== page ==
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Old     (peter19u)      Join Date: Oct 2006       12-16-2011, 1:06 PM Reply   
I just installed some new tires and rims on my truck and want to know what the distance should be from the ground to the top of the trailer hithc ball. Thought it was 21" before I put new tires and rims on and now it looks like it is 24" from the ground to the top of the trailer hitch ball.

Thanks, Pete
Old     (Txjole)      Join Date: Dec 2011       12-16-2011, 1:30 PM Reply   
Same height as your trailer frame at the wheels.
Old     (FunkyBunch)      Join Date: Jun 2011       12-16-2011, 1:40 PM Reply   
IMO 20-21 inches is average height based on the boats I have towed.

Couple of notes since I do not know about your boat or trailer.

If you have a dual axle trailer and your trailer is level you should be good to go.
In some cases you might have the trailer slightly tilted toward the truck if you have a v-drive boat, it will allow more weight to shift forward since the major weight sits on the rear or the rear axle. You want the weight to be as even as possible to stabilize the load and so you do not over heat the front or rear axle trailer tires.

Hope that helps
Old     (peter19u)      Join Date: Oct 2006       12-16-2011, 1:51 PM Reply   
thanks for the info. It looks like it's 21" to the trailer frame and the bottom of the trailer hitch is 21.5". I think I should be okay since this is where the trailer will sit when it's locked or connected to the ball
Old    SamIngram            12-16-2011, 2:19 PM Reply   
It should be at the height required to make your trailer sit level. If the trailer tongue is low in the front the trailer will be prematurely depressing the surge brakes. If the trailer tongue is high in the front it will require additional pressure before the surge brakes get depressed.

If your tongue is level then the force applied by the momentum of the boat pushing forward is greatest since all the force will be in the X direction (horizontal direction); otherwise, if the tongue is not level some of the force is applied in the Y direction. Applying force in the Y direction (vertical direction) is not good! It is actually unsafe since it reduces braking pressure and increases the tendency for the trailer to want to become unhitched. It will also induce additional wear to the brakes of your tow vehicle...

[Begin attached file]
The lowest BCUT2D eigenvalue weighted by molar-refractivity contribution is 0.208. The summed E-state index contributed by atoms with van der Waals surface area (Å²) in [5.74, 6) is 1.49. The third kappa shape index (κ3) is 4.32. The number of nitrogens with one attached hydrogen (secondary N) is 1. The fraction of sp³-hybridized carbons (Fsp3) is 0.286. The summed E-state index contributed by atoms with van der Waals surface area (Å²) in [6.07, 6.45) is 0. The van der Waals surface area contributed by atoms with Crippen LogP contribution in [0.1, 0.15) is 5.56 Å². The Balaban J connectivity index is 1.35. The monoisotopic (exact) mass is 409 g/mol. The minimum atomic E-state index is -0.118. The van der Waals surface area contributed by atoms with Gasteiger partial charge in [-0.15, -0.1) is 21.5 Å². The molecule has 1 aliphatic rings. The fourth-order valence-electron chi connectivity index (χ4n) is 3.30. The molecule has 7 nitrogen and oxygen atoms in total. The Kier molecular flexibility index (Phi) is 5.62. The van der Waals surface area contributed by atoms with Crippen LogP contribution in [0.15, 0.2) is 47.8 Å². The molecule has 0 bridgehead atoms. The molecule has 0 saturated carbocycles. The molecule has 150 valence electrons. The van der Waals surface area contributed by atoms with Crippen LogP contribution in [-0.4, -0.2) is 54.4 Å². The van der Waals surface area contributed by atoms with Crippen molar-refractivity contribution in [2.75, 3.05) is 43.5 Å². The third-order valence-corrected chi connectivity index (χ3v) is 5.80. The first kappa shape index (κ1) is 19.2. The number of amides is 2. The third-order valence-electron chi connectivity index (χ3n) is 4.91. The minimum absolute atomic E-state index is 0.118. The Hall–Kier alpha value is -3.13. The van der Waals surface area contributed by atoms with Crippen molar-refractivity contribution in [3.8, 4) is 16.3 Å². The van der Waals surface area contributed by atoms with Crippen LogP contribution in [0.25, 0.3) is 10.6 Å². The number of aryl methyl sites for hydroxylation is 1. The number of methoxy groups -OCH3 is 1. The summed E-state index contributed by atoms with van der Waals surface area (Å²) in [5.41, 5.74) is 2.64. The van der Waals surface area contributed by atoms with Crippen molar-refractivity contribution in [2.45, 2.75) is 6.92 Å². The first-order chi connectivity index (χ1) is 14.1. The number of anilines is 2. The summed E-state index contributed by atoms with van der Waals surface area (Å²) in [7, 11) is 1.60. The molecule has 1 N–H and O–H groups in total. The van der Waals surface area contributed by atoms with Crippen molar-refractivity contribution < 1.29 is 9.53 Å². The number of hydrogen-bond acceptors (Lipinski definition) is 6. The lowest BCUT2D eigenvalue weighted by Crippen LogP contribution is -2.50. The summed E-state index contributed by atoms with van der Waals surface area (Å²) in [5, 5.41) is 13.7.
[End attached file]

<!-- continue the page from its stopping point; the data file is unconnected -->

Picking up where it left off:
Old     (camassanger)      Join Date: Oct 2009       12-21-2011, 3:07 PM Reply   
Sams right.

Put a level on your trailer frame, level it with the tongue jack, then measure height to the bottom of the coupler. That becomes the height that your hitch ball (the bottom plate where the ball is bolted to) needs to be. So adjust the drop to match the height of the coupler when the boat is level.
Old     (dougr)      Join Date: Dec 2009       12-21-2011, 3:25 PM Reply   
if you have to choose between to hi or a little to low, take the lower level. although it may cause a little more tonge weight, the trailer will track straight with more tonge weight that less. you will get sway with a higher hitch. sometimes its hard to get it perfect


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